Why the "workout of the day" won't get you long-term results - Part 2

As mentioned in part 1 of why we periodise our group fitness program, unlike many group fitness gyms, we don't just pick a random session every day, or do a 'workout of the day' filled with cool-looking exercises for the 'sake of the burn'.


If you want a long-term plan to get sustainably fitter and stronger, then you need to periodise your training.


One unsexy truth about effective programs - they all include repetition!


"The time required to be an expert in any given area has been estimated at 10,000 hours, or approximately 10 years, of direct practice" (Ericsson et al, 1993).


If you want to get better at something, you need to practise it. 

If you want to get better at juggling, you juggle.

The same applies in the gym. If you want to get better at a deadlift, then you deadlift.


Strength exercises are motor patterns which have a learning element to them, they are associated with the same neuroplastic changes in the central nervous system as specific 'skill' training (Leung et al, 2015).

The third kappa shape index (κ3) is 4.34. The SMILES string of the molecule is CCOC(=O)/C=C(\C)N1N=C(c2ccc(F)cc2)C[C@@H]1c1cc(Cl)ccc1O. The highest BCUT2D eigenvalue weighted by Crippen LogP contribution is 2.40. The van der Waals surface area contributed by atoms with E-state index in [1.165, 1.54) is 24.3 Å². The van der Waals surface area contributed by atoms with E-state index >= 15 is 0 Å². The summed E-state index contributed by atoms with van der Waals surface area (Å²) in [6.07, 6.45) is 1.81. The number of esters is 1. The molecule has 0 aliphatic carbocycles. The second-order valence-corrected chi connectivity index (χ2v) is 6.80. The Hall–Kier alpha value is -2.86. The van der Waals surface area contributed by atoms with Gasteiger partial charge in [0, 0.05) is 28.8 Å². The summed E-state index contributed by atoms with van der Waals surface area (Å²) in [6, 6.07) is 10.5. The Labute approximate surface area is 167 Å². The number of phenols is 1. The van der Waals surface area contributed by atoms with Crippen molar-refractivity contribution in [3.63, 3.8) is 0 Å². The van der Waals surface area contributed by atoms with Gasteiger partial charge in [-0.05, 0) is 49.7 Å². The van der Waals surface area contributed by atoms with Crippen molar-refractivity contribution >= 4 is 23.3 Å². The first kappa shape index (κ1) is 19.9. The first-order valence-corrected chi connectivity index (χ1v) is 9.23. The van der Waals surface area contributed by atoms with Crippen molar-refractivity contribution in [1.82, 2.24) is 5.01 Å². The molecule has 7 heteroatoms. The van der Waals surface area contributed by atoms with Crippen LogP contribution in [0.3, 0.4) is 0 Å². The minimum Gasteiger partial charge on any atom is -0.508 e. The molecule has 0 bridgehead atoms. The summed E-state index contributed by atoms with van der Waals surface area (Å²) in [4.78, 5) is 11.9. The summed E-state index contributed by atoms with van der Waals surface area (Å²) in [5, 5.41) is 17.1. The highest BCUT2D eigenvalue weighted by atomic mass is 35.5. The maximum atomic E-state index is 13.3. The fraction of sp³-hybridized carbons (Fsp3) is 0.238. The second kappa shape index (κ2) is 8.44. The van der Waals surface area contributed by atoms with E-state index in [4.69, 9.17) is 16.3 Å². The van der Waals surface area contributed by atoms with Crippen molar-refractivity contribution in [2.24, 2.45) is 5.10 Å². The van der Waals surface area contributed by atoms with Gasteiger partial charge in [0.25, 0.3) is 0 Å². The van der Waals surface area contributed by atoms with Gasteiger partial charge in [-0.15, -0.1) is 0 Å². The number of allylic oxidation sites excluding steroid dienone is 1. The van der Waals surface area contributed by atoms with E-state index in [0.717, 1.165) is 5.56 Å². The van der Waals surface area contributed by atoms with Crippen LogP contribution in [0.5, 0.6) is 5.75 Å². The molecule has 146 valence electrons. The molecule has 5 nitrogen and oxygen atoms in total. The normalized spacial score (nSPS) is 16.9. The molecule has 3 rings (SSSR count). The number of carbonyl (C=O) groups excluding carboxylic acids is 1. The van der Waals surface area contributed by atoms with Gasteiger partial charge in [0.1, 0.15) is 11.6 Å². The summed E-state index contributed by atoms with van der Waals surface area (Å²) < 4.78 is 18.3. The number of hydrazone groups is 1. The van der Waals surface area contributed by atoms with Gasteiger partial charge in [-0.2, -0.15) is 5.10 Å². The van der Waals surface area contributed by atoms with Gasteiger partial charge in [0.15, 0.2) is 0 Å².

This means that we need to practise finding the most efficient/optimal technique in order to execute a better lift. The more you practise them, the more efficient you become at firing neurons within the working muscles, enhancing your intramuscular coordination as well as your ability to generate force - aka getting stronger (Jensen et al, 2005).


If you change the novelty of the task too frequently (constantly doing new exercises), the rates of improvement may not be as high. Repetition and practise, paired with applying the principles of progressive overload are the most effective combination to improve your strength and fitness.


Once we've had a chance to practise movements, we test them! Every 12 weeks we test a variety of exercises (specific to our program) so that we are able to assess, rather than guess, our progress.


Doing something random every time and then testing an arbitrary group of exercises is not specific to what you've been doing, so you may not get a proper gauge as to how you've actually been progressing (if at all).


For example, if you want to include bench press/deadlift/squat etc as testing markers of strength, then they need to be included in your program consistently.


As Bruce Lee once said: "I do not fear the man who trains 10 000 different kicks once, I fear the man who trains 1 kick 10 000 times."


How can you expect to become a master at your craft if you train via novelty and not with purpose?